Friday, August 01, 2008

Taking off the Masks

I injured my right shoulder (doing lovely, domestic things) in such a way that it has been painful to extend my hands to a keyboard for typing. I didn't post because I reserved most of my energy for doing my paid jobs rather than blogging. It's just as well, I suppose. The things I'd have written about probably wouldn't have been worth reading.

For the past number of weeks I've been blown about by the wind, speaking in terms of my emotions. No, I'm not bipolar, so it wasn't like having to balance manic and depressive moods. What I am is someone who has to battle depression on a daily basis both with medication and with cognitive restructuring (in other words, changing the way I think about things). Things have been going reasonably well -- I'm still on my diet and doing the things I need to do in order to continue progress -- but there are still worrisome elements of life that have overwhelmed me, the big issues such as, "do we have enough money to get through this month?" and "what happens if the money runs out?" and "what if Ed can't get a job when he's done with school?" and "Oh, Lord, how will any of this ever work out?"

For the most part, I can stay positive and move forward. But I have days when I want to stay in bed and pray that I'll wake up to find it was all just a nightmare. It all came to a head last weekend when we went to see the film "Journey to the Center of the Earth." When the principle characters reached the point of no return (i.e., the moment when, like it or not, there was no going back so they were compelled to move forward into the unknown) -- which in this case was being trapped in a cave with 60 tons of rock covering the opening -- I felt the metaphor hit me like 60 tons of rock. Ed and I reached a point of no return once his job was eliminated and he was forced into retirement. We were unable to go back; there was only going forward into the unknown.

Yes, we did pretty well at first -- Ed was able to find part-time work and so was I -- but then Ed's part-time work went away (curses to CompUSA) and he was unable to find any other job. It seems that every other avenue of employment was closed to him, so he found a program of study that should take only 18 months, at the end of which he'll be a qualified surgical technician and able to get a decent job. I hope.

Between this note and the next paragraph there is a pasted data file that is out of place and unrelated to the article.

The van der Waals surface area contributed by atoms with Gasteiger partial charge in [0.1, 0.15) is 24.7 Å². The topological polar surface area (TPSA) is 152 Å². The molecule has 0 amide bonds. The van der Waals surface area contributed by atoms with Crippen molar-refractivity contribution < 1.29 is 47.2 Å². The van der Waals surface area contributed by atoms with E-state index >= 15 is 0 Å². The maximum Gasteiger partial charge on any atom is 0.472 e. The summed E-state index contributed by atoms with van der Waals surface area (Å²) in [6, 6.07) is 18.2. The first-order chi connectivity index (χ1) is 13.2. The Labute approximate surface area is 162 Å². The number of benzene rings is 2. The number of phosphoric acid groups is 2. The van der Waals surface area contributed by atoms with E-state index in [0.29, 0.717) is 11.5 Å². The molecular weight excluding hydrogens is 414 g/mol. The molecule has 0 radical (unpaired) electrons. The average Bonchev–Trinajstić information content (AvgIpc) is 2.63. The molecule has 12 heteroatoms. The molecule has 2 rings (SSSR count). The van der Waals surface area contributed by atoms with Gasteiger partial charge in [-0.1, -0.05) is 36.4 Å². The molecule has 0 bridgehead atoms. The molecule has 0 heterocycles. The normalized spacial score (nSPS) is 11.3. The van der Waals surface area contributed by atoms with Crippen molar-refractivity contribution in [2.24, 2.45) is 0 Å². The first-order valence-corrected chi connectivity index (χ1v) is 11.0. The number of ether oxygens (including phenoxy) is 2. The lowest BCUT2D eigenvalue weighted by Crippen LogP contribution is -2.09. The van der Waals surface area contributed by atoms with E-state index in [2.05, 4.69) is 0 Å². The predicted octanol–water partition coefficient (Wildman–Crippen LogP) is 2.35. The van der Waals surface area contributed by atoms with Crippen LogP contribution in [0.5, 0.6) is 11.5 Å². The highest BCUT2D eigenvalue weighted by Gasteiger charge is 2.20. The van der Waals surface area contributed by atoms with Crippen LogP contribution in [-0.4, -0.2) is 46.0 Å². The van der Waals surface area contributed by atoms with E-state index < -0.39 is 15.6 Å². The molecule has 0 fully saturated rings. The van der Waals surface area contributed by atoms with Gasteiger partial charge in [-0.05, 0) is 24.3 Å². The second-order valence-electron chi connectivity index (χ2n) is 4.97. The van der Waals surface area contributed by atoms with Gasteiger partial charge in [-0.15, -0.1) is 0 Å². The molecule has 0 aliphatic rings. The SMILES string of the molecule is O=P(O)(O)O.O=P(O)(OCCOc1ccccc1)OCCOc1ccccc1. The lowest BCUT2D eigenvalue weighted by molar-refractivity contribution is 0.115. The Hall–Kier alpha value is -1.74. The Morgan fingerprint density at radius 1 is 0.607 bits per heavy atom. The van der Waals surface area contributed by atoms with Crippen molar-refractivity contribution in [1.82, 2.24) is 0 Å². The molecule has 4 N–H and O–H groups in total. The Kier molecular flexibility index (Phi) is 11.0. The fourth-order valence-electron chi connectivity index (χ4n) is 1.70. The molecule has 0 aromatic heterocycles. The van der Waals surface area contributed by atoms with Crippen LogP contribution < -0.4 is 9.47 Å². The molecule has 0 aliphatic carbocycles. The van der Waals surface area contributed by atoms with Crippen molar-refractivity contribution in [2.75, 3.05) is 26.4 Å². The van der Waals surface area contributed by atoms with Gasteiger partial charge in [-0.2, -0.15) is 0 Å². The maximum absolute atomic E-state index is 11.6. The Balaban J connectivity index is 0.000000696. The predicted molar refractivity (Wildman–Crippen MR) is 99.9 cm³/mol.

But we don't live in a movie script. There will be no finding of a wonderful new world and we won't find out way out in one heroic ride up a geyser that deposits us on a sunny vineyard in Italy with diamonds in our backpacks (you have to see the film to get it all), and it certainly won't be all tied up neatly and happily in a mere 92 minutes (or however long the film was).

So, I've worried. And worry made me feel depressed.

But today I learned that worry (as well as anxiety, anger, and even guilt) are just masks we wear to keep from seeing what we need to see. What is it we need to see? Well, for each of us it's different, so you have to figure it out for yourself.

For me, worry is sometimes a way I have of covering up that I'm really frustrated with not being able to control the outcome of things. Worry is a way of trying to control, because I often feel that if I give up control then everything goes wrong. (And that's a huge fallacy. Things were already crappy but I believed that if I could exert control over them they would then be good.)

Worry is also, for me, a learned behavior. Worry is a way to prove you care. Worry is a way to show concern.

Even if I've taken my medication it's possible for me to feel overwhelmed with worry. But the medication helps me to step away for a second and consider what positive steps I might take to deal with my situation. The medication helps me to remember that I can choose to not worry. The medication helps me to remember that worry is form of denial.

I am very thankful that medication has been developed to help me to overcome the effects of depression. I am very thankful that I've found a counselor who helps me to see the flaws in my thinking. And I am very thankful that my husband loves me in spite of my madness sometimes.

Life is pretty good, even with all of the crap floating around us.

1 comment:

Lady Euphoria Deathwatch said...

Hi Judith,

I would like to thank you for your observations. I wish someone had said those words to me when I was in my five year depression after my son died.

Try not to leave us hanging for so long next time. We may have some words of wisdom for you if you are having a bad time. And it helps to know others care.

I myself would never judge. I have too many things living in my over large closet.

I'm sorry you hurt yourself and hope it heals soon. I'm sending good wishes and happy vibes your way. I am also sending great job vibes to Ed. The universe is listening.

Glad to see you back, I've been checking daily.

Sincerely, Lady Euphoria